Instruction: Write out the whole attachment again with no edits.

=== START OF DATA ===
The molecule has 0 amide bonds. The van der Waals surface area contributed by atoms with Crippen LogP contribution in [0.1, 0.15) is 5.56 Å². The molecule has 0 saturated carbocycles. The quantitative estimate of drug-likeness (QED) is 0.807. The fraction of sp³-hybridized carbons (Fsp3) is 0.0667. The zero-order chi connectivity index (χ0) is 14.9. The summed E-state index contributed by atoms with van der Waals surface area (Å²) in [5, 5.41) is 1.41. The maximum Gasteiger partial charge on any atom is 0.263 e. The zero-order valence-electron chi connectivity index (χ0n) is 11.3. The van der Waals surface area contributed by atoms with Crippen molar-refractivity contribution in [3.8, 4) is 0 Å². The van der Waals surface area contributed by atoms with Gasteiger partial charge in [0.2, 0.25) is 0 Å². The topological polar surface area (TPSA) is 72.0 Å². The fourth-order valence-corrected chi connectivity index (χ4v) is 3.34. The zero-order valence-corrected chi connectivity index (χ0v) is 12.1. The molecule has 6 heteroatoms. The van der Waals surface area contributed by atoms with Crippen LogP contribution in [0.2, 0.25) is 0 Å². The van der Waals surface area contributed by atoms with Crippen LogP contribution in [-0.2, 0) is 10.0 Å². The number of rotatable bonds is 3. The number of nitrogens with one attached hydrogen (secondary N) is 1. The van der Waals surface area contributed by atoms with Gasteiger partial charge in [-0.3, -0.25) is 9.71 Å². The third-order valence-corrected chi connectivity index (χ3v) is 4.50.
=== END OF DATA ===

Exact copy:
The molecule has 0 amide bonds. The van der Waals surface area contributed by atoms with Crippen LogP contribution in [0.1, 0.15) is 5.56 Å². The molecule has 0 saturated carbocycles. The quantitative estimate of drug-likeness (QED) is 0.807. The fraction of sp³-hybridized carbons (Fsp3) is 0.0667. The zero-order chi connectivity index (χ0) is 14.9. The summed E-state index contributed by atoms with van der Waals surface area (Å²) in [5, 5.41) is 1.41. The maximum Gasteiger partial charge on any atom is 0.263 e. The zero-order valence-electron chi connectivity index (χ0n) is 11.3. The van der Waals surface area contributed by atoms with Crippen molar-refractivity contribution in [3.8, 4) is 0 Å². The van der Waals surface area contributed by atoms with Gasteiger partial charge in [0.2, 0.25) is 0 Å². The topological polar surface area (TPSA) is 72.0 Å². The fourth-order valence-corrected chi connectivity index (χ4v) is 3.34. The zero-order valence-corrected chi connectivity index (χ0v) is 12.1. The molecule has 6 heteroatoms. The van der Waals surface area contributed by atoms with Crippen LogP contribution in [0.2, 0.25) is 0 Å². The van der Waals surface area contributed by atoms with Crippen LogP contribution in [-0.2, 0) is 10.0 Å². The number of rotatable bonds is 3. The number of nitrogens with one attached hydrogen (secondary N) is 1. The van der Waals surface area contributed by atoms with Gasteiger partial charge in [-0.3, -0.25) is 9.71 Å². The third-order valence-corrected chi connectivity index (χ3v) is 4.50.